had this particular boundary until we crossed it. Once we’ve
become aware of the boundary, however, we can own it. We can
step back, and take responsibility for crossing the
boundary. And we can choose to respect that boundary from
this point on. We are now both aware of this particular
boundary, but more importantly, we are both aware that the
boundary will be respected. The boundary is now stronger,
and our partner is now able to feel more safe. So how can
you tell if you’ve crossed a boundary that not even your
partner knew existed in the first place? Body language is
the best indication that you may have stepped over a line
and made someone feel unsafe. When we feel unsafe, we adjust
our bodies to protect ourselves. We may:

–Cross our arms in front of our chests.

–Lean forward and drop our heads (breaking eye contact).

–Round our shoulders (expressing the desire to curl up into
a ball to protect ourselves).

–Clench our teeth and tighten our jaw.

–Stop responding to our partner and disengage from the
conversation.

–Change our tone of voice and become more defensive.

–Raise our voices.

–Speak more emphatically.

If you notice any of these behaviors in your partner, you
have crossed a line and made your partner feel unsafe. And
if you notice any of these behaviors in yourself, then
you’re feeling unsafe because your partner has crossed one
of your boundaries.

In any event, whether you’re feeling unsafe or you’ve made
your partner feel unsafe, what you need to create is some
space to defuse the threat.

–If it’s possible and appropriate to move away from your
partner by taking a step back, or moving your chair.

–Change your body position so that you’re leaning away from
your partner.

–Take a few deep breaths, and return your awareness to the
present moment.

–Check your voice and body language. (The louder and more
rapidly we speak, the more aggressive we appear.)

–Slow down, and shift your body into a neutral and
receptive posture.

–Uncross your arms and leave the front of your body open
and unprotected. (This makes you vulnerable and demonstrates
that you are not a threat.)

If you’ve made someone feel unsafe through your choice of
words or subject matter, it’s important that you not pursue
that particular subject. If appropriate, you can acknowledge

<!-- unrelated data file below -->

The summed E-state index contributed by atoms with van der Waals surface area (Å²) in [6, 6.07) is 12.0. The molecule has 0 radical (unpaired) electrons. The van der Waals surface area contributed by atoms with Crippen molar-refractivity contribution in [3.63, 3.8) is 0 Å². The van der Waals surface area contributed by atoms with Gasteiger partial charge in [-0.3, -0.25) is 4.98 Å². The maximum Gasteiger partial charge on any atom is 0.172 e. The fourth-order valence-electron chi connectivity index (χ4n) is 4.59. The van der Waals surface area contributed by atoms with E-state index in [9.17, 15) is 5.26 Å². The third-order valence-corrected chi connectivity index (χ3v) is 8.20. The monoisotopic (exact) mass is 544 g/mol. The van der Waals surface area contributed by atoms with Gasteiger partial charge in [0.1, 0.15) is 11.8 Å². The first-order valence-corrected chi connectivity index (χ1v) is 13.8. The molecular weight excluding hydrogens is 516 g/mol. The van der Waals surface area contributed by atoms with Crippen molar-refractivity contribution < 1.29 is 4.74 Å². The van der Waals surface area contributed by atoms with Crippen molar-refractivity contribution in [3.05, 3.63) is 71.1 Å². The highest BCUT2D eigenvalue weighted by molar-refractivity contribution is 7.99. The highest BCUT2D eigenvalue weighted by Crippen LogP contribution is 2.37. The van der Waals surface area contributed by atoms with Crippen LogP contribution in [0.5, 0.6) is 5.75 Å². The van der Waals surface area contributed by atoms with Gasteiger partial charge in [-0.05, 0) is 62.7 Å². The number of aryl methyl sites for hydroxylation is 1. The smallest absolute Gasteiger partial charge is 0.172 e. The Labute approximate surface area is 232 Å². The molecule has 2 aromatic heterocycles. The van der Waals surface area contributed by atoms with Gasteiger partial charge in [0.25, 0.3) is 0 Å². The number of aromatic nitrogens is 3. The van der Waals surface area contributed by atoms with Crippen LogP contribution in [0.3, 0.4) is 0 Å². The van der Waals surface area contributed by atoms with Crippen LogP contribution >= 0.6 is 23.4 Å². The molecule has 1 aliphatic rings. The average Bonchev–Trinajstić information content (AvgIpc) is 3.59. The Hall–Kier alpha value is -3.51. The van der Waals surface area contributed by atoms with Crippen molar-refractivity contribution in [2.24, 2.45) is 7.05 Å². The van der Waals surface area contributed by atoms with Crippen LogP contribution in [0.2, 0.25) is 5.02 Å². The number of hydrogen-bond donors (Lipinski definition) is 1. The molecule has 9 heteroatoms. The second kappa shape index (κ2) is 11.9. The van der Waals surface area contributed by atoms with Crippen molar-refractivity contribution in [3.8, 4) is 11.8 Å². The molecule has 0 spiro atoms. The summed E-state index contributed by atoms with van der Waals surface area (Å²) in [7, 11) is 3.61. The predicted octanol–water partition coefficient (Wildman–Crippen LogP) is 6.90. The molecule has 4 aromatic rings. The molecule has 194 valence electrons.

that you may have inadvertently become too personal, and
apologize. Remember, when we recognize and take
responsibility for crossing a boundary, we make our partners
feel safe.

Creating a Gratitude Journal

Everyday there are things that happen to us, and for us, that make us grateful. Sometimes, we even find, that after the passage of time, we become grateful. Take time today, tomorrow, and the next

are grateful. Then write it down in your journal. Or maybe send a letter or a card, with dates and experiences to that person.

You can start keeping a journal where you date and write in daily, weekly, or monthly about what you are grateful for, why and the circumstances that created the gratitude. This becomes a story and record of your feelings and warm experiences of what you have given, and also what you have received.

You can also create individual gratitude journals for your spouse, your children, parents, a friend, etc., that you journal in for a period of time. You can write about them sharing what you are grateful for about them. et a new journal to use for this purpose only. Pick a colored pen or several colors. You can express your feelings with certain colors, green for a growth memory, blue for peaceful times, you decide what each color means and note that in the front of the journal. Date each entry and describe events, memories, or thoughts that you have about that person. Describe what they have given you, what you have observed, what you wish for them. Tell them about how grateful you are for them in your life, and why. This becomes a treasured keepsake and a priceless gift.

Telling someone you are grateful for them in your life, for what they have done, for who they are is a very powerful expression of caring and love. Telling a stranger who has given you something, directions, good service, a smile, that you are grateful for what they have done and given you is another form of connection. Spread the idea of gratitude. You may see something on TV or read about someone. Send them an email or letter of appreciation for who they are, what they stand for, or for what they have done.

Today I am grateful for ___________________ fill-in this blank with what your are grateful for.